Understanding the relationship between Amarasate, Estrogen and Menopause

Understanding the relationship between Amarasate, Estrogen and Menopause

Have you ever wondered if Amarasate hops extract can affect your estrogen levels?

The hallmark of menopause is fluctuations in the female hormone - oestrogen. This results in menopausal symptoms, such as hot flushes, night sweats, sleep disturbances, and fatigue, affecting about 50% to 80% of middle-aged women. Some women have to deal with these symptoms for as long as 10 to 15 years. Alternative options (e.g phytoestrogens) to medical therapies in the form of dietary supplementation can provide some relief from these symptoms. 

Phytoestrogens are plant-based compounds that mimic the action of oestrogen. The main sources of phytoestrogens are soy, red clover flaxseed and hops. Hops contain one of the most potent phytoestrogens known to date: 8-prenylnaringenin (8-PN). Due to the strong oestrogen-like effects, 8-PN is usually proposed as an alternative to hormonal replacement therapy (HRT). 

Some research has indeed found that a daily dose of hops extract, primarily formulated with 8-PN can decrease hot flashes and increase the quality of life of menopausal women (Erkkola et al. 2010). The hypothalamus, the part of the brain that regulates body temperature has estrogen receptors and is affected by the fluctuations of this hormone during menopause, resulting in abnormal sudden increases in body temperature and associated (hot flushes).


Here is where the science gets tricky
Whilst 8-PN is one of the most potent phytoestrogens, the receptor to which 8-PN binds to provide relief from menopausal symptoms is the same receptor which may be involved in some types of hormone receptor-positive breast cancers. 

This is because whilst other plant phytoestrogens such as soy bind to oestrogen-receptor β found in fat tissue, brain and the kidneys, 8-PN binds to oestrogen-receptor-α (ERα), which is the main receptor present in the reproductive system (uterus and ovaries), bones and breast tissue. 

Endogenous (made in the body) estrogens can be stimulators of the growth of estrogen-receptor positive tumours and also pose a hazard to patients who have ER-positive tumours and who are being treated with antiestrogens (Helle et al., 2014; Helle et al., 2016; Rimoldi et al., 2006). These findings suggest that consumption of phytoestrogens, especially 8-PN may not be appropriate for patients at increased risk of hormone-dependent cancers or survivors. Taken together, women who have had breast cancer, or who are at high risk for it, are advised to avoid hops that contain 8-PN without checking with their healthcare provider.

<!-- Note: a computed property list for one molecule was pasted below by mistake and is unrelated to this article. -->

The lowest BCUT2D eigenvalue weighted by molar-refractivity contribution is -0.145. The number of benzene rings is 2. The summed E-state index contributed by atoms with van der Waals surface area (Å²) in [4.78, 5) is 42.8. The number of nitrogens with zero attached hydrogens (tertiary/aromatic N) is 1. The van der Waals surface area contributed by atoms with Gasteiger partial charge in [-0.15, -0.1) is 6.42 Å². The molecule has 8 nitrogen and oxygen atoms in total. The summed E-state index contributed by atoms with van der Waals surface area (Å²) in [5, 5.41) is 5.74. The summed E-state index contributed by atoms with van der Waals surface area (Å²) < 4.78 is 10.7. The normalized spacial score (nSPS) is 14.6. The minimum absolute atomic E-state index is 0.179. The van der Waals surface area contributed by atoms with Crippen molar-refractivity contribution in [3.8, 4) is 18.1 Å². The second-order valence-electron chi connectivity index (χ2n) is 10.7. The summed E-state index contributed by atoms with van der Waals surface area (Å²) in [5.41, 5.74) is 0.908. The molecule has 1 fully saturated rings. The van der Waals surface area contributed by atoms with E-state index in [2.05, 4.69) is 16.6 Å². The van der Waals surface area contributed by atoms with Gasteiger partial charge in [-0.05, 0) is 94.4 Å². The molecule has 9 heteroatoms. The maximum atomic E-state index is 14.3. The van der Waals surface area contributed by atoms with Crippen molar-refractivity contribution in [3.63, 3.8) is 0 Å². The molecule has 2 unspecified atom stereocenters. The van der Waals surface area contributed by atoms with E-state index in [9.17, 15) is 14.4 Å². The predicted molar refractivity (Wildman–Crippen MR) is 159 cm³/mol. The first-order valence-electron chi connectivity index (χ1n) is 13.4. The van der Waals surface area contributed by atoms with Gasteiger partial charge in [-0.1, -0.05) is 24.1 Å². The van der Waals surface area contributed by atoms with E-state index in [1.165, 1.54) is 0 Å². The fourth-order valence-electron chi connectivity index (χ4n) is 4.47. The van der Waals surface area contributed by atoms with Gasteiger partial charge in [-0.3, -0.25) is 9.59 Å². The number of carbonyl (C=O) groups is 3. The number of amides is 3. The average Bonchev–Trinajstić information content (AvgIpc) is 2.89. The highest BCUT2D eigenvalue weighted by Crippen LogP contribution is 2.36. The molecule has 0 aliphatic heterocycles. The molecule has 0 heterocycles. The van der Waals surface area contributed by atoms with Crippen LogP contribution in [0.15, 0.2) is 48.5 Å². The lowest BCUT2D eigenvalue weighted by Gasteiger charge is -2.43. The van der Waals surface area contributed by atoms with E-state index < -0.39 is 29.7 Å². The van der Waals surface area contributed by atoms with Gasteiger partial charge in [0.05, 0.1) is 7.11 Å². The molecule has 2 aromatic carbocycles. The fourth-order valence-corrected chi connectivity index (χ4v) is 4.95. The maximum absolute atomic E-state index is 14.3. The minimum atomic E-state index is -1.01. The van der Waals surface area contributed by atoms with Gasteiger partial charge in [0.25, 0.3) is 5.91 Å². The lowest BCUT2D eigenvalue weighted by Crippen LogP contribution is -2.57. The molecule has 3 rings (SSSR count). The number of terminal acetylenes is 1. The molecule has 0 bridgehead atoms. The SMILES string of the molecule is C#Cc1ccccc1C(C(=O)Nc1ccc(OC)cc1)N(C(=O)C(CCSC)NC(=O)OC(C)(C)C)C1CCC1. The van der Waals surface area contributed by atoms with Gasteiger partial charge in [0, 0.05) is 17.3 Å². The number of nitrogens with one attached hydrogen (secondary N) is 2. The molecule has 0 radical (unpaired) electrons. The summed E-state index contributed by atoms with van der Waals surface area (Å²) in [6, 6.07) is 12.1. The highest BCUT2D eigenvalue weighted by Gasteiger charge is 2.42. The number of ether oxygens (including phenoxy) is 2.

Calocurb contains negligible (i.e no) traces of phytoestrogens, 8-PN or isoxanthohumol which can convert to 8-PN in the body. Supercritical CO2 extraction does not extract prenylflavonoids (8-pn, 6-n, xanthohumol or iso-xanthohumol) from hops. This process delivers a natural hops extract that contains optimal concentrations of αlpha acids and negligible traces of any other residual parts of hops. αlpha acid concentration provides Calocurb the clinical evidence of:

  • Reducing caloric intake by an average of 18%
  • Reducing changes in hunger by up to 100%
  • Reducing changes in cravings by up to 120%...
  • Without the possibility of interacting with estrogen receptors in the body 



Bolca S, Li J, Nikolic D, Roche N, Blondeel P, Possemiers S, De Keukeleire D, Bracke M, Heyerick A, van Breemen RB, Depypere H. Disposition of hop prenylflavonoids in human breast tissue. Mol Nutr Food Res. 2010;54(Suppl. 2):S284–S294.

Keiler, A. M., Macejova, D., Dietz, B. M., Bolton, J. L., Pauli, G. F., Chen, S. N., van Breemen, R. B., Nikolic, D., Goerl, F., Muders, M. H., Zierau, O., & Vollmer, G. (2017). Evaluation of estrogenic potency of a standardized hops extract on mammary gland biology and on MNU-induced mammary tumor growth in rats. The Journal of steroid biochemistry and molecular biology, 174, 234–241.

Gruber, C.J.; Tschugguel, W.; Schneeberger, C.; Huber, J.C. Production and actions of estrogens. N. Engl. J. Med. 2002, 346, 340–352. 

Van Duursen, M.B.; Smeets, E.E.; Rijk, J.C.; Nijmeijer, S.M.; van den Berg, M. Phytoestrogens in menopausal supplements induce ER-dependent cell proliferation and overcome breast cancer treatment in an in vitro breast cancer model. Toxicol. Appl. Pharmacol. 2013, 269, 132–140. [

Štulíková, K., Karabín, M., Nešpor, J., & Dostálek, P. (2018). Therapeutic perspectives of 8-prenylnaringenin, a potent phytoestrogen from hops. Molecules, 23(3), 660.

Schaefer O, Humpel M, Fritzemeier KH, et al. 8-Prenyl naringenin is a potent ERalpha selective phytoestrogen present in hops and beer. J Steroid Biochem Mol Biol. 2003;84:359-360.

Rong H, Boterberg T, Maubach J, et al. 8-Prenylnaringenin, the phytoestrogen in hops and beer, upregulates the function of the E-cadherin/catenin complex in human mammary carcinoma cells. Eur J Cell Biol. 2001;80:580-585.

Rimoldi G, Christoffel J, Wuttke W. Morphologic changes induced by oral long-term treatment with 8-prenylnaringenin in the uterus, vagina, and mammary gland of castrated rats. Menopause N Y N. 2006;13:669–677. [PubMed] [Google Scholar]

Helle J, Kräker K, Bader MI, Keiler AM, Zierau O, Vollmer G, Welsh J, Kretzschmar G. Assessment of the proliferative capacity of the flavanones 8-prenylnaringenin, 6-(1.1-dimethylallyl)naringenin and naringenin in MCF-7 cells and the rat mammary gland. Mol Cell Endocrinol. 2014;392:125–135

Helle J, Bader MI, Keiler AM, Zierau O, Vollmer G, Chittur SV, Tenniswood M, Kretzschmar G. Cross-talk in the female rat mammary gland: influence of aryl hydrocarbon receptor on estrogen receptor signaling. Environ Health Perspect. 2016;124:601–610.